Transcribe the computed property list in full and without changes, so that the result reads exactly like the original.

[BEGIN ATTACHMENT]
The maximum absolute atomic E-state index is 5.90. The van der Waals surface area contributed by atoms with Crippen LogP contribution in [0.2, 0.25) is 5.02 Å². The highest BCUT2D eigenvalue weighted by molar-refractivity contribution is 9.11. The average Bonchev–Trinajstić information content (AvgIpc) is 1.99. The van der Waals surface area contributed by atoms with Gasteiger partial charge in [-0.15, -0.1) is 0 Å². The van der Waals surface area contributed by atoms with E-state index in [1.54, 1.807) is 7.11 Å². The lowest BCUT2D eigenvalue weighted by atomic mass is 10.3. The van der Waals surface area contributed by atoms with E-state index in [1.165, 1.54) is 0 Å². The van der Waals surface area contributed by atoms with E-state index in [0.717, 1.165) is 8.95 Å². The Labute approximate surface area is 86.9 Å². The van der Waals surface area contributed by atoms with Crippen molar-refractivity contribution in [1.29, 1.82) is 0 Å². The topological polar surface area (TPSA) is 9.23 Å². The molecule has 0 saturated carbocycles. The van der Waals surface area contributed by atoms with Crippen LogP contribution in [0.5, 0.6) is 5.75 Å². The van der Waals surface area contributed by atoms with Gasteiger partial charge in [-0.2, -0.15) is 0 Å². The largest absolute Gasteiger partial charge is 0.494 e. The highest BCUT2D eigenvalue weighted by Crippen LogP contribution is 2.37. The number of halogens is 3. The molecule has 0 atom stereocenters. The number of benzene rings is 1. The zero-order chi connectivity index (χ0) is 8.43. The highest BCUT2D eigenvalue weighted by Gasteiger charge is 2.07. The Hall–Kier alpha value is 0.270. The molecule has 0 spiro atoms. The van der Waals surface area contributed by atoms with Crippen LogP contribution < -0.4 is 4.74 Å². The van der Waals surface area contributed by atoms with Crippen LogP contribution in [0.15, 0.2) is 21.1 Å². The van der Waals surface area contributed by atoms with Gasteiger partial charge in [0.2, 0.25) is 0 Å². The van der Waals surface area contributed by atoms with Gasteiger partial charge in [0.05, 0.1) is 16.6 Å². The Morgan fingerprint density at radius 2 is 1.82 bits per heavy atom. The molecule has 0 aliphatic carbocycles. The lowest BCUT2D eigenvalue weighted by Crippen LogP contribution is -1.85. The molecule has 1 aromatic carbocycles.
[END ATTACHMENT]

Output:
The maximum absolute atomic E-state index is 5.90. The van der Waals surface area contributed by atoms with Crippen LogP contribution in [0.2, 0.25) is 5.02 Å². The highest BCUT2D eigenvalue weighted by molar-refractivity contribution is 9.11. The average Bonchev–Trinajstić information content (AvgIpc) is 1.99. The van der Waals surface area contributed by atoms with Gasteiger partial charge in [-0.15, -0.1) is 0 Å². The van der Waals surface area contributed by atoms with E-state index in [1.54, 1.807) is 7.11 Å². The lowest BCUT2D eigenvalue weighted by atomic mass is 10.3. The van der Waals surface area contributed by atoms with E-state index in [1.165, 1.54) is 0 Å². The van der Waals surface area contributed by atoms with E-state index in [0.717, 1.165) is 8.95 Å². The Labute approximate surface area is 86.9 Å². The van der Waals surface area contributed by atoms with Crippen molar-refractivity contribution in [1.29, 1.82) is 0 Å². The topological polar surface area (TPSA) is 9.23 Å². The molecule has 0 saturated carbocycles. The van der Waals surface area contributed by atoms with Crippen LogP contribution in [0.5, 0.6) is 5.75 Å². The van der Waals surface area contributed by atoms with Gasteiger partial charge in [-0.2, -0.15) is 0 Å². The largest absolute Gasteiger partial charge is 0.494 e. The highest BCUT2D eigenvalue weighted by Crippen LogP contribution is 2.37. The number of halogens is 3. The molecule has 0 atom stereocenters. The number of benzene rings is 1. The zero-order chi connectivity index (χ0) is 8.43. The highest BCUT2D eigenvalue weighted by Gasteiger charge is 2.07. The Hall–Kier alpha value is 0.270. The molecule has 0 spiro atoms. The van der Waals surface area contributed by atoms with Crippen LogP contribution < -0.4 is 4.74 Å². The van der Waals surface area contributed by atoms with Crippen LogP contribution in [0.15, 0.2) is 21.1 Å². The van der Waals surface area contributed by atoms with Gasteiger partial charge in [0.2, 0.25) is 0 Å². The van der Waals surface area contributed by atoms with Gasteiger partial charge in [0.05, 0.1) is 16.6 Å². The Morgan fingerprint density at radius 2 is 1.82 bits per heavy atom. The molecule has 0 aliphatic carbocycles. The lowest BCUT2D eigenvalue weighted by Crippen LogP contribution is -1.85. The molecule has 1 aromatic carbocycles.